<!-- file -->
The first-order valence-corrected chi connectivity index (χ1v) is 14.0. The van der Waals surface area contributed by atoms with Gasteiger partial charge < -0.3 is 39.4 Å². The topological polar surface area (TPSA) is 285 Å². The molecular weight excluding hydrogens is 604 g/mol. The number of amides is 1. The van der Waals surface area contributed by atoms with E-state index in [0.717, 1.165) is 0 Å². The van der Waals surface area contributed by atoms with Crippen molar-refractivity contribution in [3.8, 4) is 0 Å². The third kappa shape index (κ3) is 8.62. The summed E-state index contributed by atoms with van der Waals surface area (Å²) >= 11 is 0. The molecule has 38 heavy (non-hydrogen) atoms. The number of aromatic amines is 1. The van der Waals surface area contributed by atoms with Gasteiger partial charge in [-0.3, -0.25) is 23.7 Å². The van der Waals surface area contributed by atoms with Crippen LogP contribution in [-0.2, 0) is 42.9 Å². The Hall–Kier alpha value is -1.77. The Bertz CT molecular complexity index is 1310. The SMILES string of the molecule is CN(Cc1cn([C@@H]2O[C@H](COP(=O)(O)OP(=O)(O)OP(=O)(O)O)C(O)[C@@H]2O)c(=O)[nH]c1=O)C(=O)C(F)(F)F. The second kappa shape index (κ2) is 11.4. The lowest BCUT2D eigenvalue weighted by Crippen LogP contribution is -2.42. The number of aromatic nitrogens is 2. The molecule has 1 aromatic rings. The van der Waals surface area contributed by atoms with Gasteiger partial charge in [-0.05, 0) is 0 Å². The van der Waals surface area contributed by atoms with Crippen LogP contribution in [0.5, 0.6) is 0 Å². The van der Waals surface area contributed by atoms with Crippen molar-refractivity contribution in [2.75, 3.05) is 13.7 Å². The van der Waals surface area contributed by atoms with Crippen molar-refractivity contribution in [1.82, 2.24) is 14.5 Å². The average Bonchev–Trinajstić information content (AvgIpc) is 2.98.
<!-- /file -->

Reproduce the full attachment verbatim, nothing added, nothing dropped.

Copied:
The first-order valence-corrected chi connectivity index (χ1v) is 14.0. The van der Waals surface area contributed by atoms with Gasteiger partial charge < -0.3 is 39.4 Å². The topological polar surface area (TPSA) is 285 Å². The molecular weight excluding hydrogens is 604 g/mol. The number of amides is 1. The van der Waals surface area contributed by atoms with E-state index in [0.717, 1.165) is 0 Å². The van der Waals surface area contributed by atoms with Crippen molar-refractivity contribution in [3.8, 4) is 0 Å². The third kappa shape index (κ3) is 8.62. The summed E-state index contributed by atoms with van der Waals surface area (Å²) >= 11 is 0. The molecule has 38 heavy (non-hydrogen) atoms. The number of aromatic amines is 1. The van der Waals surface area contributed by atoms with Gasteiger partial charge in [-0.3, -0.25) is 23.7 Å². The van der Waals surface area contributed by atoms with Crippen LogP contribution in [-0.2, 0) is 42.9 Å². The Hall–Kier alpha value is -1.77. The Bertz CT molecular complexity index is 1310. The SMILES string of the molecule is CN(Cc1cn([C@@H]2O[C@H](COP(=O)(O)OP(=O)(O)OP(=O)(O)O)C(O)[C@@H]2O)c(=O)[nH]c1=O)C(=O)C(F)(F)F. The second kappa shape index (κ2) is 11.4. The lowest BCUT2D eigenvalue weighted by Crippen LogP contribution is -2.42. The number of aromatic nitrogens is 2. The molecule has 1 aromatic rings. The van der Waals surface area contributed by atoms with Gasteiger partial charge in [-0.05, 0) is 0 Å². The van der Waals surface area contributed by atoms with Crippen LogP contribution in [0.5, 0.6) is 0 Å². The van der Waals surface area contributed by atoms with Crippen molar-refractivity contribution in [2.75, 3.05) is 13.7 Å². The van der Waals surface area contributed by atoms with Crippen molar-refractivity contribution in [1.82, 2.24) is 14.5 Å². The average Bonchev–Trinajstić information content (AvgIpc) is 2.98.